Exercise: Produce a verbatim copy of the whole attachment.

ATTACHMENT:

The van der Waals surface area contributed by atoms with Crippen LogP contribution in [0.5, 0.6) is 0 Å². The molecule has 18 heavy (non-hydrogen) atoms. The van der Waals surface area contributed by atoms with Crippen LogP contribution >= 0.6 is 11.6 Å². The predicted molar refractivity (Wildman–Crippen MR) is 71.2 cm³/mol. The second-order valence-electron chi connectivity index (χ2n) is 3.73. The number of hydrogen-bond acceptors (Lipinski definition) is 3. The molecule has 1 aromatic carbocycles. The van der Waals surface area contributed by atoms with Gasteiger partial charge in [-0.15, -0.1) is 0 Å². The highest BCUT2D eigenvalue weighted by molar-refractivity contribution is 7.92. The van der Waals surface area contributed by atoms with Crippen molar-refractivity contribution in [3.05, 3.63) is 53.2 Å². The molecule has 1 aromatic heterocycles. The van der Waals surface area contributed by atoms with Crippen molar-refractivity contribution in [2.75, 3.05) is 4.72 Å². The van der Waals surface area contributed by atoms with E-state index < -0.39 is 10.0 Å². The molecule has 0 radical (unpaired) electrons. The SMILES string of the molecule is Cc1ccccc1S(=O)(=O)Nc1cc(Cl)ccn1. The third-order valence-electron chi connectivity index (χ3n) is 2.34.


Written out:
The van der Waals surface area contributed by atoms with Crippen LogP contribution in [0.5, 0.6) is 0 Å². The molecule has 18 heavy (non-hydrogen) atoms. The van der Waals surface area contributed by atoms with Crippen LogP contribution >= 0.6 is 11.6 Å². The predicted molar refractivity (Wildman–Crippen MR) is 71.2 cm³/mol. The second-order valence-electron chi connectivity index (χ2n) is 3.73. The number of hydrogen-bond acceptors (Lipinski definition) is 3. The molecule has 1 aromatic carbocycles. The van der Waals surface area contributed by atoms with Gasteiger partial charge in [-0.15, -0.1) is 0 Å². The highest BCUT2D eigenvalue weighted by molar-refractivity contribution is 7.92. The van der Waals surface area contributed by atoms with Crippen molar-refractivity contribution in [3.05, 3.63) is 53.2 Å². The molecule has 1 aromatic heterocycles. The van der Waals surface area contributed by atoms with Crippen molar-refractivity contribution in [2.75, 3.05) is 4.72 Å². The van der Waals surface area contributed by atoms with E-state index < -0.39 is 10.0 Å². The molecule has 0 radical (unpaired) electrons. The SMILES string of the molecule is Cc1ccccc1S(=O)(=O)Nc1cc(Cl)ccn1. The third-order valence-electron chi connectivity index (χ3n) is 2.34.